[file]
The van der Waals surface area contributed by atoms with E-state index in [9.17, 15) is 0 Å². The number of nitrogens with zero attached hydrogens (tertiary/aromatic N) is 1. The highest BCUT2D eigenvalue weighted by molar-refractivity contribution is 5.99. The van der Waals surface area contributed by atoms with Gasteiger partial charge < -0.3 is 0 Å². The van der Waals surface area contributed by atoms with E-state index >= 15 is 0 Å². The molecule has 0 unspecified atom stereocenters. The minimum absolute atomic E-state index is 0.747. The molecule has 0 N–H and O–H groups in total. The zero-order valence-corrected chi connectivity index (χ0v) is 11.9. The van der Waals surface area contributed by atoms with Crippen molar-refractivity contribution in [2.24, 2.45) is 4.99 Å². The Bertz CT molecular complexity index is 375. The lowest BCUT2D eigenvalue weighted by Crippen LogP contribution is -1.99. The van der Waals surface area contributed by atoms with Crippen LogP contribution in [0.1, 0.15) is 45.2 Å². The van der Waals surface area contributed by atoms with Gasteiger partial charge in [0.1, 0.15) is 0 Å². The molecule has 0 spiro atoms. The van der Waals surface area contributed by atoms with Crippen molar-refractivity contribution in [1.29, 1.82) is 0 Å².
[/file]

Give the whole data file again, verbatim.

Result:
The van der Waals surface area contributed by atoms with E-state index in [9.17, 15) is 0 Å². The number of nitrogens with zero attached hydrogens (tertiary/aromatic N) is 1. The highest BCUT2D eigenvalue weighted by molar-refractivity contribution is 5.99. The van der Waals surface area contributed by atoms with Gasteiger partial charge < -0.3 is 0 Å². The van der Waals surface area contributed by atoms with E-state index >= 15 is 0 Å². The molecule has 0 unspecified atom stereocenters. The minimum absolute atomic E-state index is 0.747. The molecule has 0 N–H and O–H groups in total. The zero-order valence-corrected chi connectivity index (χ0v) is 11.9. The van der Waals surface area contributed by atoms with Crippen molar-refractivity contribution in [2.24, 2.45) is 4.99 Å². The Bertz CT molecular complexity index is 375. The lowest BCUT2D eigenvalue weighted by Crippen LogP contribution is -1.99. The van der Waals surface area contributed by atoms with Crippen LogP contribution in [0.1, 0.15) is 45.2 Å². The van der Waals surface area contributed by atoms with Gasteiger partial charge in [0.1, 0.15) is 0 Å². The molecule has 0 spiro atoms. The van der Waals surface area contributed by atoms with Crippen molar-refractivity contribution in [1.29, 1.82) is 0 Å².